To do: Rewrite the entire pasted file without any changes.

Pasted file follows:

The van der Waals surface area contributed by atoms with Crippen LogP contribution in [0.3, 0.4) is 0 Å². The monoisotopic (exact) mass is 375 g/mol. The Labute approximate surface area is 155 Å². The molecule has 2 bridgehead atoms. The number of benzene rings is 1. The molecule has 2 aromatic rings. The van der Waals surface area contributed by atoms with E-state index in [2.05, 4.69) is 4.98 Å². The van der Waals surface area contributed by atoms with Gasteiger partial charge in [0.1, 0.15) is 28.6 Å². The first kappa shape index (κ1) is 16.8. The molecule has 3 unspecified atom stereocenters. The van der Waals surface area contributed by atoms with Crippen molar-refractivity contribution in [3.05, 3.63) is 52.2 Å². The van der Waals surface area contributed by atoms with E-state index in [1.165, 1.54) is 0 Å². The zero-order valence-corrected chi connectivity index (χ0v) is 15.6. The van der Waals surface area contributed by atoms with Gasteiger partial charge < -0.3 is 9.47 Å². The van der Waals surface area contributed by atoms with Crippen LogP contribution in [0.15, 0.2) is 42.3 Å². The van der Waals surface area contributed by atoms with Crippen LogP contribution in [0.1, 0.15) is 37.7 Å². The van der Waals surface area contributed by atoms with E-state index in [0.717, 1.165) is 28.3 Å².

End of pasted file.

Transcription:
The van der Waals surface area contributed by atoms with Crippen LogP contribution in [0.3, 0.4) is 0 Å². The monoisotopic (exact) mass is 375 g/mol. The Labute approximate surface area is 155 Å². The molecule has 2 bridgehead atoms. The number of benzene rings is 1. The molecule has 2 aromatic rings. The van der Waals surface area contributed by atoms with E-state index in [2.05, 4.69) is 4.98 Å². The van der Waals surface area contributed by atoms with Gasteiger partial charge in [0.1, 0.15) is 28.6 Å². The first kappa shape index (κ1) is 16.8. The molecule has 3 unspecified atom stereocenters. The van der Waals surface area contributed by atoms with Crippen molar-refractivity contribution in [3.05, 3.63) is 52.2 Å². The van der Waals surface area contributed by atoms with E-state index in [1.165, 1.54) is 0 Å². The zero-order valence-corrected chi connectivity index (χ0v) is 15.6. The van der Waals surface area contributed by atoms with Gasteiger partial charge < -0.3 is 9.47 Å². The van der Waals surface area contributed by atoms with Crippen LogP contribution in [0.15, 0.2) is 42.3 Å². The van der Waals surface area contributed by atoms with Crippen LogP contribution in [0.1, 0.15) is 37.7 Å². The van der Waals surface area contributed by atoms with E-state index in [0.717, 1.165) is 28.3 Å².